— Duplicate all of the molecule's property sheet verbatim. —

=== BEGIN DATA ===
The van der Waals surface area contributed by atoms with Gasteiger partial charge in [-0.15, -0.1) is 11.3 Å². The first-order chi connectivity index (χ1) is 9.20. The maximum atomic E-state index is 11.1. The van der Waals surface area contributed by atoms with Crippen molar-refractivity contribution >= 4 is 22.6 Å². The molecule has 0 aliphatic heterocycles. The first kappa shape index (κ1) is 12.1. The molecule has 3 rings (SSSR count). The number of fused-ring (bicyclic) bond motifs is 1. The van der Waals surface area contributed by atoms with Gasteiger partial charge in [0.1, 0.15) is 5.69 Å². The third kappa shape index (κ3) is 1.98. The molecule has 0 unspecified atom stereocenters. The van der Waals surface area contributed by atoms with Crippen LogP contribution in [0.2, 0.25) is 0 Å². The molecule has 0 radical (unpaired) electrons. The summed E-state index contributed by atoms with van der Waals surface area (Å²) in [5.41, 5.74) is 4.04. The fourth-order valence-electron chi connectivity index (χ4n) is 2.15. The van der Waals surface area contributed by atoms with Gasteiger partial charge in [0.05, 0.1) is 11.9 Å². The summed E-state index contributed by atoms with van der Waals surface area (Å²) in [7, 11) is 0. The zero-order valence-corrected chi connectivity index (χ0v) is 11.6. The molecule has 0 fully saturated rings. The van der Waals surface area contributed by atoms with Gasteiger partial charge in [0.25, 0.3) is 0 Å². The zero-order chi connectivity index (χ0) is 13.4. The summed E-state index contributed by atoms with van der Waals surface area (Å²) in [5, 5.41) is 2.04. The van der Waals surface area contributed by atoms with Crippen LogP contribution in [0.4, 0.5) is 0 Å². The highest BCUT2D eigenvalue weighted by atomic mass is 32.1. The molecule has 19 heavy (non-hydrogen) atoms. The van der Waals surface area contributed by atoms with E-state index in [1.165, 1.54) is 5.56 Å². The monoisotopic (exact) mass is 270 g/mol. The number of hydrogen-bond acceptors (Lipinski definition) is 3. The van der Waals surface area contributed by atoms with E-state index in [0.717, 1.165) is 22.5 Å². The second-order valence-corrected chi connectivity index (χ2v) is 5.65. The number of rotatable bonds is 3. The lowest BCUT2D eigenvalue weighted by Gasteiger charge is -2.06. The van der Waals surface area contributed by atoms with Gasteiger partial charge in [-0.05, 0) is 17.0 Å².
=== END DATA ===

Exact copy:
The van der Waals surface area contributed by atoms with Gasteiger partial charge in [-0.15, -0.1) is 11.3 Å². The first-order chi connectivity index (χ1) is 9.20. The maximum atomic E-state index is 11.1. The van der Waals surface area contributed by atoms with Crippen molar-refractivity contribution >= 4 is 22.6 Å². The molecule has 0 aliphatic heterocycles. The first kappa shape index (κ1) is 12.1. The molecule has 3 rings (SSSR count). The number of fused-ring (bicyclic) bond motifs is 1. The van der Waals surface area contributed by atoms with Gasteiger partial charge in [0.1, 0.15) is 5.69 Å². The third kappa shape index (κ3) is 1.98. The molecule has 0 unspecified atom stereocenters. The van der Waals surface area contributed by atoms with Crippen LogP contribution in [0.2, 0.25) is 0 Å². The molecule has 0 radical (unpaired) electrons. The summed E-state index contributed by atoms with van der Waals surface area (Å²) in [5.41, 5.74) is 4.04. The fourth-order valence-electron chi connectivity index (χ4n) is 2.15. The van der Waals surface area contributed by atoms with Gasteiger partial charge in [0.05, 0.1) is 11.9 Å². The summed E-state index contributed by atoms with van der Waals surface area (Å²) in [7, 11) is 0. The zero-order valence-corrected chi connectivity index (χ0v) is 11.6. The molecule has 0 fully saturated rings. The van der Waals surface area contributed by atoms with Gasteiger partial charge in [0.25, 0.3) is 0 Å². The zero-order chi connectivity index (χ0) is 13.4. The summed E-state index contributed by atoms with van der Waals surface area (Å²) in [5, 5.41) is 2.04. The van der Waals surface area contributed by atoms with Crippen LogP contribution in [0.4, 0.5) is 0 Å². The highest BCUT2D eigenvalue weighted by atomic mass is 32.1. The molecule has 19 heavy (non-hydrogen) atoms. The van der Waals surface area contributed by atoms with E-state index in [1.165, 1.54) is 5.56 Å². The monoisotopic (exact) mass is 270 g/mol. The number of hydrogen-bond acceptors (Lipinski definition) is 3. The van der Waals surface area contributed by atoms with E-state index in [0.717, 1.165) is 22.5 Å². The second-order valence-corrected chi connectivity index (χ2v) is 5.65. The number of rotatable bonds is 3. The lowest BCUT2D eigenvalue weighted by Gasteiger charge is -2.06. The van der Waals surface area contributed by atoms with Gasteiger partial charge in [-0.05, 0) is 17.0 Å².